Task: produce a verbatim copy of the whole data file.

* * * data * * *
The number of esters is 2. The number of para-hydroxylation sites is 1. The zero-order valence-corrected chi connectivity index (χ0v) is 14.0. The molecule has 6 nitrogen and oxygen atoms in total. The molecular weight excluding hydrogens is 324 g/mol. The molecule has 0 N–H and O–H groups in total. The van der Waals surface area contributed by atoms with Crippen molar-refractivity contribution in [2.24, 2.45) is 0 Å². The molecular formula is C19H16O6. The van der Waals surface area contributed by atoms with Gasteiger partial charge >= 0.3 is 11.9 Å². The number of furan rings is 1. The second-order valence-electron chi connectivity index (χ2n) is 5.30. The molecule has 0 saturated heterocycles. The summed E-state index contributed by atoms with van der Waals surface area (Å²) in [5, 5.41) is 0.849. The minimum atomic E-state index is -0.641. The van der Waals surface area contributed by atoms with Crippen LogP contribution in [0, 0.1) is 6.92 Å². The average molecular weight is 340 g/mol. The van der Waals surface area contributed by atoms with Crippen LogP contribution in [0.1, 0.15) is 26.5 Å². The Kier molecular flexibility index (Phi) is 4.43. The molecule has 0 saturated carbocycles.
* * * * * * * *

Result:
The number of esters is 2. The number of para-hydroxylation sites is 1. The zero-order valence-corrected chi connectivity index (χ0v) is 14.0. The molecule has 6 nitrogen and oxygen atoms in total. The molecular weight excluding hydrogens is 324 g/mol. The molecule has 0 N–H and O–H groups in total. The van der Waals surface area contributed by atoms with Crippen molar-refractivity contribution in [2.24, 2.45) is 0 Å². The molecular formula is C19H16O6. The van der Waals surface area contributed by atoms with Gasteiger partial charge >= 0.3 is 11.9 Å². The number of furan rings is 1. The second-order valence-electron chi connectivity index (χ2n) is 5.30. The molecule has 0 saturated heterocycles. The summed E-state index contributed by atoms with van der Waals surface area (Å²) in [5, 5.41) is 0.849. The minimum atomic E-state index is -0.641. The van der Waals surface area contributed by atoms with Crippen LogP contribution in [0, 0.1) is 6.92 Å². The average molecular weight is 340 g/mol. The van der Waals surface area contributed by atoms with Crippen LogP contribution in [0.1, 0.15) is 26.5 Å². The Kier molecular flexibility index (Phi) is 4.43. The molecule has 0 saturated carbocycles.